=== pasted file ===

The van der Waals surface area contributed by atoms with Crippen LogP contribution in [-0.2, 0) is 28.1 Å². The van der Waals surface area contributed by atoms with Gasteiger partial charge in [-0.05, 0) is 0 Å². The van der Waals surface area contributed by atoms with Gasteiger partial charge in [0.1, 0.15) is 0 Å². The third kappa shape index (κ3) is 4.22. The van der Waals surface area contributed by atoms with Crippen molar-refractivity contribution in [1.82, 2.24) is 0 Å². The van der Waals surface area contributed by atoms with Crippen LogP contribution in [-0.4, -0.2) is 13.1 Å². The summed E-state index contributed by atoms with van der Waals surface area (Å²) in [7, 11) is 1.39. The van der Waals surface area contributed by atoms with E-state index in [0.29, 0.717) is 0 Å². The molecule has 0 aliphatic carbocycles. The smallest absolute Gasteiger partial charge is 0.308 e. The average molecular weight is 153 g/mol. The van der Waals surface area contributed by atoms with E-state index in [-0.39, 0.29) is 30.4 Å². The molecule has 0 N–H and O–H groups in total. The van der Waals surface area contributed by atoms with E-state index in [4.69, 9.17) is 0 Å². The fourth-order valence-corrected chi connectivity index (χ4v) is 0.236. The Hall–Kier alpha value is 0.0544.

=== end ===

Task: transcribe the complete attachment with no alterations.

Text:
The van der Waals surface area contributed by atoms with Crippen LogP contribution in [-0.2, 0) is 28.1 Å². The van der Waals surface area contributed by atoms with Gasteiger partial charge in [-0.05, 0) is 0 Å². The van der Waals surface area contributed by atoms with Gasteiger partial charge in [0.1, 0.15) is 0 Å². The third kappa shape index (κ3) is 4.22. The van der Waals surface area contributed by atoms with Crippen molar-refractivity contribution in [1.82, 2.24) is 0 Å². The van der Waals surface area contributed by atoms with Crippen LogP contribution in [-0.4, -0.2) is 13.1 Å². The summed E-state index contributed by atoms with van der Waals surface area (Å²) in [7, 11) is 1.39. The van der Waals surface area contributed by atoms with E-state index in [0.29, 0.717) is 0 Å². The molecule has 0 aliphatic carbocycles. The smallest absolute Gasteiger partial charge is 0.308 e. The average molecular weight is 153 g/mol. The van der Waals surface area contributed by atoms with E-state index in [-0.39, 0.29) is 30.4 Å². The molecule has 0 N–H and O–H groups in total. The van der Waals surface area contributed by atoms with E-state index in [4.69, 9.17) is 0 Å². The fourth-order valence-corrected chi connectivity index (χ4v) is 0.236. The Hall–Kier alpha value is 0.0544.